When Aundre Hogue and his wife started looking for a school for their children, they wanted a place that was more than just diverse. The idea was to find a school not only with kids from different backgrounds but one where they felt a true connection to one another.

It’s a rarity in a country where even the most diverse schools are often socially divided, with white children sitting on one side of the cafeteria and black children sitting on the other.

But parents and students say that The Oaks Academy, a private, K-8 Christian school with three campuses in Indianapolis, has managed to achieve what few schools do.

Lunch at The Oaks Middle School on the northeast side of Indianapolis has a lot in common with meals at any school: Kids carry plastic trays stacked with sliced fruit and chicken nuggets or soft lunch bags stuffed with sandwiches and Doritos. But here, as the hum of chatter and banging of metal chairs fill the small cafeteria, kids head to tables with students from different ethnic and racial backgrounds.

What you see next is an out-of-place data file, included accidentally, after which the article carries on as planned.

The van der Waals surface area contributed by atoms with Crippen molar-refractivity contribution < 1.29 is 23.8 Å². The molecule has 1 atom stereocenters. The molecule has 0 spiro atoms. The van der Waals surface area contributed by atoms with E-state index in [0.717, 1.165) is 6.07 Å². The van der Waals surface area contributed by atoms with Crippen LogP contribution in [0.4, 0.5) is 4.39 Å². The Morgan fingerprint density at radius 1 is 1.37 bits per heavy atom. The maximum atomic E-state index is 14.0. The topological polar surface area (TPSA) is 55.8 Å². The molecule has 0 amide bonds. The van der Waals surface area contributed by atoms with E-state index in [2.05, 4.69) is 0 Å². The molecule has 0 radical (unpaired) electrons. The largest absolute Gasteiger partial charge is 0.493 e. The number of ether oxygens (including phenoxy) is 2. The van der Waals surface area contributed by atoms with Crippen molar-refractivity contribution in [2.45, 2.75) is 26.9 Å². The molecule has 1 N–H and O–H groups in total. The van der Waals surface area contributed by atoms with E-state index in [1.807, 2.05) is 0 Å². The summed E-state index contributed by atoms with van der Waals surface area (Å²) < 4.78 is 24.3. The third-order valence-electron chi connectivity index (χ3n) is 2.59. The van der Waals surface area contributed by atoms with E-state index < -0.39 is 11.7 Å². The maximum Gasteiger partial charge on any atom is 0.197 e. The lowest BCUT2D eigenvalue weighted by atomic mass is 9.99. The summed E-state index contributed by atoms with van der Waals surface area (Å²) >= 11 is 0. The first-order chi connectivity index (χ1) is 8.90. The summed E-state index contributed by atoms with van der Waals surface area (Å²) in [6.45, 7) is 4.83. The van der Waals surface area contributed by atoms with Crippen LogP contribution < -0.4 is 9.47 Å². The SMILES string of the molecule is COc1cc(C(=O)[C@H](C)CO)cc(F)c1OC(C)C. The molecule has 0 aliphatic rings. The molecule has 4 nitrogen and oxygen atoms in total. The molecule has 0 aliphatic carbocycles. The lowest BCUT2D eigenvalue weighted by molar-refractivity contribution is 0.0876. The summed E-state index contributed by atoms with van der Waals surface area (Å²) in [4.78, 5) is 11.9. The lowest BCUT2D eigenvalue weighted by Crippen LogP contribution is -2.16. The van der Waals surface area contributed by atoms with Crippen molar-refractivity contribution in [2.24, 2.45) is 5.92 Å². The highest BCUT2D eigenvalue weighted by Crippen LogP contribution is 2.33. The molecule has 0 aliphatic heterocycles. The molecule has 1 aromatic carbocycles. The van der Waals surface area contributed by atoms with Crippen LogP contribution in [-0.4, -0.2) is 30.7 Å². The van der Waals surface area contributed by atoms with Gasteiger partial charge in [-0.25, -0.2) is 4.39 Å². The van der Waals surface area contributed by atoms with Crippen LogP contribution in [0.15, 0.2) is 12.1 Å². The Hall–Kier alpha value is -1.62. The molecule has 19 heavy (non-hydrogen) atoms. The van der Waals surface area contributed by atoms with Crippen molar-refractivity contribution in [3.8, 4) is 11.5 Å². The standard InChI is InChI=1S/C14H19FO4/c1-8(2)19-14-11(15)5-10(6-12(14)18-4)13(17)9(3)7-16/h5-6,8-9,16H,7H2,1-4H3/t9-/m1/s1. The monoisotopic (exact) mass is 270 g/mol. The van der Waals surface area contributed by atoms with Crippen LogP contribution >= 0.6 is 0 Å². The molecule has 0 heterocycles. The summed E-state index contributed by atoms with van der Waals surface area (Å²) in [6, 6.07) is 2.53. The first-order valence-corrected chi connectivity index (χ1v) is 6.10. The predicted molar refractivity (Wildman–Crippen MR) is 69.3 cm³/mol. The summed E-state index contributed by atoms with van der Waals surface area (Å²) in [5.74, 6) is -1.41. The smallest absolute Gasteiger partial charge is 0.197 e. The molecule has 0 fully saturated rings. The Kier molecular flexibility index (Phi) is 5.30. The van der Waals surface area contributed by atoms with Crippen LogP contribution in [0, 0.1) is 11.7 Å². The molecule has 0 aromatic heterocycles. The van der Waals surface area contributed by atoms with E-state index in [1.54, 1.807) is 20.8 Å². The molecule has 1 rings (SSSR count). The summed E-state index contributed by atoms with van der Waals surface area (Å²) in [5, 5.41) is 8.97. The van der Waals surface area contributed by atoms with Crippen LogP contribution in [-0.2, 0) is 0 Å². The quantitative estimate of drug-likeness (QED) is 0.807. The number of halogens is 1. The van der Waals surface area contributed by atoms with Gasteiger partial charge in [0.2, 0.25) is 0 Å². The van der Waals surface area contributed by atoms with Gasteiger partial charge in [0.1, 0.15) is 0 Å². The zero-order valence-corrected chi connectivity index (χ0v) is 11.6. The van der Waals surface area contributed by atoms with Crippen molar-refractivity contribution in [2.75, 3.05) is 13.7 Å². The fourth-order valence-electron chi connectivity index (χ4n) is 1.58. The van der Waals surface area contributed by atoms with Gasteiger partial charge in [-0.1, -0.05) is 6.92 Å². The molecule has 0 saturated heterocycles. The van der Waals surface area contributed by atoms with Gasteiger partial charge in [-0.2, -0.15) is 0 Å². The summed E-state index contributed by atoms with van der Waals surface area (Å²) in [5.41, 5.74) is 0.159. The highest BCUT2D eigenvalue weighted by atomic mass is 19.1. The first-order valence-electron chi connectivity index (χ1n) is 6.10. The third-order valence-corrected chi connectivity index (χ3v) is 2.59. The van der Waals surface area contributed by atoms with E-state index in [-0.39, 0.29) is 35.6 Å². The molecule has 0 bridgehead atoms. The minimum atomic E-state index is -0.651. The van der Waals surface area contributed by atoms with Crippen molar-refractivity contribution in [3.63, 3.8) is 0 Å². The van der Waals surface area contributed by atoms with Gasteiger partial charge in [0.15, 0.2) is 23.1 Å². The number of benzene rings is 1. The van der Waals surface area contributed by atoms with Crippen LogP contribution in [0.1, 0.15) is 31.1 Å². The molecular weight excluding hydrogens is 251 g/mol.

“I just love the fact that when you come to the lunchroom, everybody is sitting by everybody,” Hogue said. Hogue, who is African-American, has two daughters at the Brookside elementary school campus of The Oaks. “As a minority man … I wanted my children to be around everyone.”

Read the whole story at Chalkbeat Indiana.



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